- UBS is bringing back its wealth planning analyst role next year, according to an internal memo sent to financial advisers on Tuesday and reviewed by Business Insider.
- It’s also offering a new incentive program for a support role known as the “branch technology liaison.”
- The shifts comes as the broader industry struggles with attracting fresh talent. Other major wealth managers have made similar strides in drawing young advisers and training them up.
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UBS is bringing back its wealth planning analyst role next year, according to an internal memo sent to financial advisers on Tuesday and reviewed by Business Insider.
Jason Chandler, the head of UBS’s US wealth management business, said in the memo that it was re-establishing its wealth planning analyst position and also offering a new incentive program for an adviser support role known as the “branch technology liaison.”
The position will not be a full-fledged adviser, and its addition shows how the firm is looking to beef up its youngest ranks in wealth.
Chandler said that the move was in response to hearing feedback from advisers, and that the unit’s hope was to dedicate more resources to support planning and technology needs of high- and ultra-high-net-worth clients.
The shifts comes as the broader industry struggles with attracting fresh talent to fill roles and build a pipeline as an adviser retirement cliff looms.
Business Insider reported last month that Morgan Stanley has in the last year turned to a group of junior, “technology-savvy” wealth management staffers, who are not yet full-fledged advisers, to assist financial advisers in getting up to speed on new tech capabilities.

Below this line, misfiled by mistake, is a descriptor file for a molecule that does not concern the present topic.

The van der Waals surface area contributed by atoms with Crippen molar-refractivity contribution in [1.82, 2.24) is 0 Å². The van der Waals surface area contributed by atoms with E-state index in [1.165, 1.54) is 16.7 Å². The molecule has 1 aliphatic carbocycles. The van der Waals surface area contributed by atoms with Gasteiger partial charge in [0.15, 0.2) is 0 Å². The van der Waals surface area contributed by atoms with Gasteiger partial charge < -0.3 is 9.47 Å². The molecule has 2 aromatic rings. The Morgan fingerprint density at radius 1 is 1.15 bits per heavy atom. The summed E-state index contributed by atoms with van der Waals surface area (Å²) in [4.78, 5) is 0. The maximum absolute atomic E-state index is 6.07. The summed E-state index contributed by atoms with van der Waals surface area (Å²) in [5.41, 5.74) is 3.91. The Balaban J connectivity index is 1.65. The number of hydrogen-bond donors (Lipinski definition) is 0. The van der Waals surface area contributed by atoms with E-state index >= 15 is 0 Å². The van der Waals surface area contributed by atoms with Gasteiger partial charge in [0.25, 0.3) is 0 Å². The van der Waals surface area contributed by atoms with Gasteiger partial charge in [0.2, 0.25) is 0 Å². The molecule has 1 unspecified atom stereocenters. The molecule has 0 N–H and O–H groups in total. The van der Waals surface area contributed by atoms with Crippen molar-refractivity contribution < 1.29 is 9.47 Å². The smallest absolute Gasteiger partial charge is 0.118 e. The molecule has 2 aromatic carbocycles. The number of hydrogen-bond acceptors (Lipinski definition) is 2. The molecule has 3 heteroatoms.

The New York firm’s thinking is similar to that of UBS: those functions can make advisers’ lives easier and also form a pipeline for talent.
Merrill Lynch is grappling with the same industry trends. Financial-advisers-in-training at Bank of America’s wealth-management arm who exit the trainee program without becoming full-fledged advisers are more commonly transitioning to different roles within the firm instead of leaving altogether, Business Insider reported in October.
Other changes are afoot for UBS next year in its US wealth management business. It’s creating new “private wealth services” hubs in New York, Florida, Chicago, Dallas, and on the West Coast dedicated to the more affluent set of its US clients.
It’s also cutting the number of US wealth management divisions in half, from six to three (east, central, and west).
UBS this year is on track this year to triple the number of US-based financial adviser recruits that it hired in 2018, according to an internal memo reviewed by Business Insider last month.
Still, its headcount around the world has dipped over the last year. Globally, total advisers fell to 10,118 from 10,556 (of which 1,068 cater to ultra-high-net-worth clients). US advisers oversee some $1.3 trillion in client assets.
And in the US, adviser headcount at UBS shrank by 4% to 6,627 at the end of the third quarter, down from from 6,910 advisers the same period a year earlier.
The wealth industry — traditional wirehouses, independent registered investment advisers, and retail banks — is aging. The average US financial adviser is 52 years old, according to research provider Cerulli Associates, and those under 35 comprise just 9% of the total workforce.
Over the next decade, some 37% of advisers overseeing about 39% of industry assets are expected to retire. The majority of those retirements are expected to come from wirehouses and independent broker-dealers.
“While some progress is being made, the industry is struggling to recruit and retain advisor talent that is adequately prepared to inherit the businesses,” Michael Rose, the associate director of wealth management at Cerulli, said in a November report.